The phenomenal Angela Hewitt embarks upon another Hyperion journey, this time through the piano concertos of Wolfgang Amadeus Mozart.
The twenty-seven concertos for piano and orchestra contain some of the composer’s greatest achievements. Concertos Nos 6 and 8, two of the young Mozart’s earliest attempts at the genre, display a perfection of form and an elegant purity. Concerto No 9, the ‘Jeunehomme’, remarkably written in 1777 when Mozart was 21, is considered to be the composer’s first great masterpiece. The result of this creative outburst was a monument of musical originality and inventive orchestration. As the American critic Michael Steinberg aptly put it, in this concerto ‘Mozart, so to speak, became Mozart’.
In these interpretations Angela Hewitt displays her characteristic elegance and innate musicality. She is supported by the impeccably refined playing of the Orchestra da Camera di Mantova and the disc includes a personal and illuminating note by the pianist.
Mozart: Piano Concerto #6 In B Flat, K 238 - 1. Allegro Aperto
Mozart: Piano Concerto #6 In B Flat, K 238 - 2. Andante Un Poco Adagio
Mozart: Piano Concerto #6 In B Flat, K 238 - 3. Rondeau: Allegro
Mozart: Piano Concerto #8 In C, K 246, "Lützow" - 1. Allegro Aperto
Mozart: Piano Concerto #8 In C, K 246, "Lützow" - 2. Andante
Mozart: Piano Concerto #8 In C, K 246, "Lützow" - 3. Rondeau: Tempo Di Menuetto
Mozart: Piano Concerto #9 In E Flat, K 271, "Jeunehomme" - 1. Allegro
Mozart: Piano Concerto #9 In E Flat, K 271, "Jeunehomme" - 2. Andantino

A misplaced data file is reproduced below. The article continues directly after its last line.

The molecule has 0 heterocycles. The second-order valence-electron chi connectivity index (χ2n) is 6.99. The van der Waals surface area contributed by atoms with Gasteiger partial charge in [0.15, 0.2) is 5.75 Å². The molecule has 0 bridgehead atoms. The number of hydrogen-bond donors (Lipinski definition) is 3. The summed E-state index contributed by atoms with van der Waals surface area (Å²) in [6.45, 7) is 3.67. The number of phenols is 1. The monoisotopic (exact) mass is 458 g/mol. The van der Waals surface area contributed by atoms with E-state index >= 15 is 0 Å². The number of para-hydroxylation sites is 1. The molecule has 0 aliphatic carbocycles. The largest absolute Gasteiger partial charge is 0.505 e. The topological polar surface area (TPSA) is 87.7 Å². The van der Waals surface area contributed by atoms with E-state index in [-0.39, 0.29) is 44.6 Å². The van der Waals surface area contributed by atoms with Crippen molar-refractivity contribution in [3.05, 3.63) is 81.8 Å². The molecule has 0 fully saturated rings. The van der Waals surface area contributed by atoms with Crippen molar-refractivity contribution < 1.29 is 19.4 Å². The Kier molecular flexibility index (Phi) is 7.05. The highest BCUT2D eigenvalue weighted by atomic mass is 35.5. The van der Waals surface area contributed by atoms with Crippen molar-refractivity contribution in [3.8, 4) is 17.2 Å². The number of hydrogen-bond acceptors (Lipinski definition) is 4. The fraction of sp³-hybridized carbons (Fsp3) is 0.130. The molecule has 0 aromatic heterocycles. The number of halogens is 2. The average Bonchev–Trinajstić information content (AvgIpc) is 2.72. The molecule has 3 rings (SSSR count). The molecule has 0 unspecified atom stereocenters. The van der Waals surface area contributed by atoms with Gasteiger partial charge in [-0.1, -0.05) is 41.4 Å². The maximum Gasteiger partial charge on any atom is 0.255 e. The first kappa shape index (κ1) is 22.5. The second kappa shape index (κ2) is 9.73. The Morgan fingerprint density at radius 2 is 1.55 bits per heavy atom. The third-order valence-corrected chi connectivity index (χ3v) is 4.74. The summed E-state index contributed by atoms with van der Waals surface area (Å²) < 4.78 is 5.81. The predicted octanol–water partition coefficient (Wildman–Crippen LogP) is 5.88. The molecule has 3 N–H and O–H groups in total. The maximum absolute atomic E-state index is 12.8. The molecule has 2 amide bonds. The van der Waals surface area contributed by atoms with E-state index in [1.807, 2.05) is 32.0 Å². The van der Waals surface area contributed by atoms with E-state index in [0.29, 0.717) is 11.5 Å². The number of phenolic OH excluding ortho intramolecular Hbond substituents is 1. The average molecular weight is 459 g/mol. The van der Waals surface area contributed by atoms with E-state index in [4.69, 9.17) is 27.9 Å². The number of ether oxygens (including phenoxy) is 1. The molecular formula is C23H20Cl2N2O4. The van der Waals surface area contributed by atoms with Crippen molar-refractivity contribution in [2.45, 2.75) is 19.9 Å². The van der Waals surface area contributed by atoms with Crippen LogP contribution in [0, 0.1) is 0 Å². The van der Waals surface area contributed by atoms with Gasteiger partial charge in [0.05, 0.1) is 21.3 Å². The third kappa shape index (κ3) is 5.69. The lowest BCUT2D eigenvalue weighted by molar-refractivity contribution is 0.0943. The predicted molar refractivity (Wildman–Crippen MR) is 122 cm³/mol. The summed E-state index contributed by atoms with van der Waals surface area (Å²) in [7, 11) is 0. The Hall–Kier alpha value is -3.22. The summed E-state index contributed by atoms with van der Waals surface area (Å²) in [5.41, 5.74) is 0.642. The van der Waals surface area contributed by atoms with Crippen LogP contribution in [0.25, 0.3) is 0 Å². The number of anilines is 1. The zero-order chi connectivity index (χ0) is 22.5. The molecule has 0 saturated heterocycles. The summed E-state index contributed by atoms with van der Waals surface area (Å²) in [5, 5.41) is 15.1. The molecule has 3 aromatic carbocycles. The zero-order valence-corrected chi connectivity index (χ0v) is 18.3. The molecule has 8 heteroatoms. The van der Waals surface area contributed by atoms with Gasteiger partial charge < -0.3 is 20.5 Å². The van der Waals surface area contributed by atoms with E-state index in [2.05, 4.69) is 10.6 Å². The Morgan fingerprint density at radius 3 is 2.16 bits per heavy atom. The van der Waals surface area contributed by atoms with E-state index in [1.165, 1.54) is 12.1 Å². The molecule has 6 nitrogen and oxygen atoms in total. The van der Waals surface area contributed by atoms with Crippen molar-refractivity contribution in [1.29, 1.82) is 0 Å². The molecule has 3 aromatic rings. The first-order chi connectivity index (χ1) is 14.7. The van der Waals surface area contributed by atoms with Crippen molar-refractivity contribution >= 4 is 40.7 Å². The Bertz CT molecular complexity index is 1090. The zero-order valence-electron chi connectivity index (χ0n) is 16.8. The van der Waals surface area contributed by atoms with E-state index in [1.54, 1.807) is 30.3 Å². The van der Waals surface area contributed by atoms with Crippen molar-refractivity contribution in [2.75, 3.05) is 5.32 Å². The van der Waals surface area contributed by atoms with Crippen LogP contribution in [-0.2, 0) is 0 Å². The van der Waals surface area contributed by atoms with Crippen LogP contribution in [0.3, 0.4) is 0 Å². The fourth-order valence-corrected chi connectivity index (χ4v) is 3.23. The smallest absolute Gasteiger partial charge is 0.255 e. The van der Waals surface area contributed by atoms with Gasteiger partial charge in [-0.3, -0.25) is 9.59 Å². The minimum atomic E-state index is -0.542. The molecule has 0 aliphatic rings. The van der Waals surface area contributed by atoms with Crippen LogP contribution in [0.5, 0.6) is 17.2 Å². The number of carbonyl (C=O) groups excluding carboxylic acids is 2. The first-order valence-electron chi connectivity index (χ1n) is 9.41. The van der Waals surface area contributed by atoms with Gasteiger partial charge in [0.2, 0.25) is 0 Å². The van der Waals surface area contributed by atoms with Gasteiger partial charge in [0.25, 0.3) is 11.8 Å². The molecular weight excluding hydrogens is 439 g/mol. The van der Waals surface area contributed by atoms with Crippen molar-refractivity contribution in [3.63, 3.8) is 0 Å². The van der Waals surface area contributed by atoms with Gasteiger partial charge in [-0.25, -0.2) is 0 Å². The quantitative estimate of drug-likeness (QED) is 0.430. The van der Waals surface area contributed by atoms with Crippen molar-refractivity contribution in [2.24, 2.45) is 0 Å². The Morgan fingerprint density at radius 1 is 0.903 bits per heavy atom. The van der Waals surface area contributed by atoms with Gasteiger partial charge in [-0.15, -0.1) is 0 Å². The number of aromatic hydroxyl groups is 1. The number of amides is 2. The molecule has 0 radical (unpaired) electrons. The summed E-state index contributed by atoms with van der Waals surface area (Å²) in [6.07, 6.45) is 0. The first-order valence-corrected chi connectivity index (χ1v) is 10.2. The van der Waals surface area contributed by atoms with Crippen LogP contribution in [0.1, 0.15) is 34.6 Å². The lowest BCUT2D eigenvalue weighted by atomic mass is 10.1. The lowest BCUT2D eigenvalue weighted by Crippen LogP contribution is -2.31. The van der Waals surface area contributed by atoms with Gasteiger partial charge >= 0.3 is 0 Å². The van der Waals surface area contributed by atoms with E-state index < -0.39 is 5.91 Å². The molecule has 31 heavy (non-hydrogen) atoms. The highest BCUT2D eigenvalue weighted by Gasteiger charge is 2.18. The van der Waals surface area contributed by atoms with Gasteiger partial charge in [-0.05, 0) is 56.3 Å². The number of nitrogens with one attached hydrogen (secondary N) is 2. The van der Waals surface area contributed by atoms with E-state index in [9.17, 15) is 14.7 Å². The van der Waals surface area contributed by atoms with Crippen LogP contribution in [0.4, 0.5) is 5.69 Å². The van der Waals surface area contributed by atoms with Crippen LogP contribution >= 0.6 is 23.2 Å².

Mozart: Piano Concerto #9 In E Flat, K 271, "Jeunehomme" - 3. Rondeau: Presto
“Hewitt plays what sound to be an early piano and is accompanied by a small, orchestra, vibrato-less and rather bleak, which she conducts. I found her playing tasteful without being distinctive”
“Hewitt controls one of the lively Favioli pianos she favours to produce a suitably light, airy touch that compliments those aspects of the works' character”
“Concertmaster Carlo Fabiani doesn't simply lead his forces mechanically; he gives meaning and expressive weight to the orchestration, Angela Hewitt the experience of valuable thought and feeling. The slow movement...is an example of how she thinks and feels. Instantly noticeable is her strong left hand, varying the intensity and accentuation of the triplets...something profound, as you'd expect of her - and get.”
6th October 2011
“Hewitt directs the performances from the keyboard; with the piano well forward of the orchestra in the sound picture, her playing is typically crisp, and occasionally perhaps a bit too brisk, though its attention to detail is immaculate”
25th September 2011
“it's going to be a journey as revelatory as her exploration of all the major keyboard works of Bach. Hewitt is also a violinist and so brings elegant yet practical intuition to her direction; much of her keyboard articulation, for instance, imitates string-bowing. She is joined in this exciting new endeavour by the fleet-footed Orchestra Da Camera di Mantova, who share her attention to stylistic detail.”
Click on any of the works listed above for alternative recordings.